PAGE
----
But it didn’t go that way.

   Inexplicablythis beautiful steelhead simply swam around in the shallow water, pulling a little here and there for a few minutes, and then it pretty much just lied down on the gravel at Jeff’s feet and it gave up. It was about 36 inches long, chrome bright, and an early wild hen. It was one of the most beautiful steelhead I have ever seen. 
  
  You don’t have to wait until Thanksgiving to come out to the Olympic Peninsula rivers to catch a steelhead. There are summer-run steelhead and cutthroat trout in most of these rivers year-round. And we often see early winter-run hatchery steelhead well before Thanksgiving. These autumn rains will get them moving, and stir them up. This year we have had some special rules put in place, to protect the wild coho spawning runs. This closed almost all of our good autumn trout fishing waters, especially the big rivers, until mid-November. Ordinarily we would be fishing for summer runs and cutthroat by September. I am guessing that the fishing this November is going to be superb out here. And if the rivers get too dirty and high again, don’t miss out on the good sea-run cutthroat trout fishing on the beaches. We do that all winter. I do not guide on the Olympic Peninsula rivers for steelhead after January 1st.


The most relaxing way to fish for sea-run cutthroat.
One angler, maybe two,  Call or write for details.

Your Olympic Peninsula Fly Fishing Guide and Instructor
Catch & Release, Fly Fishing Only!

    I am guiding fly fishers on the Olympic Peninsula beaches, rivers and streams. We walk and wade, or row along the shorelines in the dory, fly fishing for sea-run Coastal Cutthroat trout in freshwater and saltwater, and in the rivers for Cutthroat trout and summer and fall steelhead. This is all strictly catch and release, traditional, barbless single hook, fly fishing only. Lunch, snacks, soft beverages, and use of some equipment is included. I also offer personalized and private fly fishing and fly casting instruction for beginners through advanced casters. I would be happy to help you plan your Olympic Peninsula fly fishing adventure, for all levels of ability, beginner to expert. Public presentations, Naturalist Guide, rowboat picnics, tide pool and  river trail day trips. Please call, write or email for booking details. Now booking through October, and beyond. Booking on short notice in the fall and winter is welcome.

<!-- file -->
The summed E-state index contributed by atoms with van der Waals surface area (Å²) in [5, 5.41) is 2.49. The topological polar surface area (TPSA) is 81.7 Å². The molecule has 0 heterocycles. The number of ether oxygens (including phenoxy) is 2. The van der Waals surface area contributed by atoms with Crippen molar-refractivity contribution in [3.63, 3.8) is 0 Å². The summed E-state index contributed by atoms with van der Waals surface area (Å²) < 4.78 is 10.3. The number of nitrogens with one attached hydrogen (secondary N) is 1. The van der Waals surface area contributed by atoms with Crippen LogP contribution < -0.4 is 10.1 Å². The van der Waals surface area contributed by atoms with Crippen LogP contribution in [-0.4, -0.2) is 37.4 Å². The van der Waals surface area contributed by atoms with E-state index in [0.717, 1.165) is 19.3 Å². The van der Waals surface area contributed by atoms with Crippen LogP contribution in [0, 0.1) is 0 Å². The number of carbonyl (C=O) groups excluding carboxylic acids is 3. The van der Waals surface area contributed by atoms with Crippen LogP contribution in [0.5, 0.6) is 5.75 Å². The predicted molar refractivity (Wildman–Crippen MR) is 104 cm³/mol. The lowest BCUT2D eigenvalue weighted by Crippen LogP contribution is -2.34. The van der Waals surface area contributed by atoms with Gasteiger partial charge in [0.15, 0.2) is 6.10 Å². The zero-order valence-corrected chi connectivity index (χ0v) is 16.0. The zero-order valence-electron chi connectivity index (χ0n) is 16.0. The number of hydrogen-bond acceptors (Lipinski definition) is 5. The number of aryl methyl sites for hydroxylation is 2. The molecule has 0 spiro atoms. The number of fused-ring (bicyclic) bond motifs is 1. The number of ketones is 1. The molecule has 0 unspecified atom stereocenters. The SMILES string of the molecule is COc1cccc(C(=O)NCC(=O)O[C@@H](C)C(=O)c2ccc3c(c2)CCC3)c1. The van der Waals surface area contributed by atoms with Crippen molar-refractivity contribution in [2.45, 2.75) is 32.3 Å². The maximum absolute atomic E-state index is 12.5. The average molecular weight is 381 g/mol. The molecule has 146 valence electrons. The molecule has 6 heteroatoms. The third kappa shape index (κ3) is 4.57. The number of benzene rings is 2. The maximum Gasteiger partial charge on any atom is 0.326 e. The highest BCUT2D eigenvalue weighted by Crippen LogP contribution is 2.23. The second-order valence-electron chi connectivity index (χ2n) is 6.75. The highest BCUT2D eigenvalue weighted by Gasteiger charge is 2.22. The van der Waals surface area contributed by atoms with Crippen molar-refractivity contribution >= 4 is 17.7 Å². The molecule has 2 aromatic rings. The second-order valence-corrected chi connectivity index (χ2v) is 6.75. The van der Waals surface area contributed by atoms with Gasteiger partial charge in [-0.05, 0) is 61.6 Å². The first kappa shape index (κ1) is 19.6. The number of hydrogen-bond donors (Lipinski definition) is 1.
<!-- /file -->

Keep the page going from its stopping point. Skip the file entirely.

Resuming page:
Bob Triggs
Little Stone Flyfisher
P.O. Box 261
Port Townsend, WA
98368

Licensed Washington State Guide 
Certified Fly Casting Instructor
Trout Unlimited Aquatic Educator Award
2006 W.S.U.Beach Watcher / Water Watcher graduate
U.S.C.G First Aid/CPR/BLS/AED/BBP/HIV Certified

Phone: 360-385-9618


Tuesday, October 25, 2016

The Day You Want


Your Olympic Peninsula Fly Fishing Guide.
Catch & Release, Fly Fishing Only!



Madrona Berries

     This time of year it can be hard to get a clear forecast for our fishing days. More than a few days ahead of time and you'll probably be off by a country mile. I have had some days planned, months in advance, and gotten lucky at the last minute with a decent day of fall fishing. But most of the time in the fall here, we are watching the screens daily, sometimes hourly. It has been like that for the last few weeks here, as one huge cold front after another moved up our coast. So it's not unusual for me to be checking the forecast every day, repeatedly, and in the days ahead, late in the night before a trip, and even before dawn on the day of the trip. I was doing that last Saturday, at 2 in the morning. The wind forecasts had been all over the charts for the days leading up to our fishing day. And we had been getting very strong winds and heavy rains on and off. But there were some breaks in the lows and highs, as they passed through. And we were lucky enough to to get a nearly perfect day in every way: Very light winds, no rain, clearing all day, and almost no waves. And it had been quiet all night. The the beaches were in perfect shape. 


Heading South.